My colleague Alexey Sidorenko argues that the backlash against the Violations Map “induced the Streisand Effect, whereby any attempt to contain the spread of information results in the opposite reaction.” Indeed, as one Russian blogger tweeted: “Why are ‘United Russia’ representatives so short-sighted? It is evident that now half of the country will know about the Violation Map.” Needless to say, the Violations Map is one of the trending topics being discussed in Russia today (on election day).
The Harvard Berkman Center's Bruce Etling, who heads up their Internet & Democracy project and has done extensive recent research into the impact of the Internet on Russian politics and society, couches this as part of a broader push on Putin's and United Russia's part to brand Golos and other not-state-controlled media as "outside influence." (Golos is funded by American and European organizations.) Etling writes:
The election watch dog group Golos has been the target since last week of a government campaign against ‘outside’ influence in the election (they are funded by US and European groups). They were the subject of a thirty minute NTV special last week after warnings about outside interference in the election from Putin. The primary Russian blogging platform LiveJournal, which hosts the majority of blogs focused on politics and public affairs has also been attacked. The number of sites attacked at once seems unprecedented, and taking place during the Duma election cannot be considered a coincidence. As usual with DDOS attacks, it will likely be difficult if not impossible to determine who is behind the attacks.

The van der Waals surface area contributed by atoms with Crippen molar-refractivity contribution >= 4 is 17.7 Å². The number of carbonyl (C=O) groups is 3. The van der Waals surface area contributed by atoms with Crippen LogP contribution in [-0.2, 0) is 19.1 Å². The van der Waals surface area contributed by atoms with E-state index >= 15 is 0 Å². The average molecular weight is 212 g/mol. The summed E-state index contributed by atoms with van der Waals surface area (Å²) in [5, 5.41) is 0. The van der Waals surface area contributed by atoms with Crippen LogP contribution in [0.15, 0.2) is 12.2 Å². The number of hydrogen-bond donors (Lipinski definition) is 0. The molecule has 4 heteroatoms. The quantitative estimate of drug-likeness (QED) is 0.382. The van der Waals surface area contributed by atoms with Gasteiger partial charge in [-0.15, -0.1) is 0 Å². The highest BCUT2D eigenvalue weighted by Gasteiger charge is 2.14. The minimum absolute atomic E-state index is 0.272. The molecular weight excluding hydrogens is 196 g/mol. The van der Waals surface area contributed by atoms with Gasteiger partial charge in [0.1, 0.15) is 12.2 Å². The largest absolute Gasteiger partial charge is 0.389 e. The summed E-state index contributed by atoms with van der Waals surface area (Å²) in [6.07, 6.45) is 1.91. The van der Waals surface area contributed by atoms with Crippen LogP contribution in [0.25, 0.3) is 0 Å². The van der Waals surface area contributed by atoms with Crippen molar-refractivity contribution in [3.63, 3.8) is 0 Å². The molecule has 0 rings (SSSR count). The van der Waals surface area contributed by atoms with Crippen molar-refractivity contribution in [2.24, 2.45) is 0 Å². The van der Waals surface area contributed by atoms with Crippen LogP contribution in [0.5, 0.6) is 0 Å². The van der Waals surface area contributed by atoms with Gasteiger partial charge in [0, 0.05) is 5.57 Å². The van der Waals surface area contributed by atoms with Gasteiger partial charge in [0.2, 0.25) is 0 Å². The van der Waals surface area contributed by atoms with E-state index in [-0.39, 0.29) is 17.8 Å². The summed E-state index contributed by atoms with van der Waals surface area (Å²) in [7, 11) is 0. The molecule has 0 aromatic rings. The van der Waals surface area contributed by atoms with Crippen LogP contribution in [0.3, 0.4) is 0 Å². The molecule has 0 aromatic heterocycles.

Current reports suggest that LiveJournal in Russia was muzzled by denial-of-service attacks on election day, but it wouldn't be the first time that happened this year.
And it wouldn't be the first attack directly at dissident bloggers. Western media watching what happened after the elections Sunday also immediately looked for Alexei Navalny, the Russian rabble-rouser whose blog Rospil has became a flashpoint for citizen response to corruption, and blowback from Russian authorities.
He used his blog to urge readers to turn out to protest after the election, the BBC reports, and was among 300 people arrested in the streets of Moscow on Dec. 5.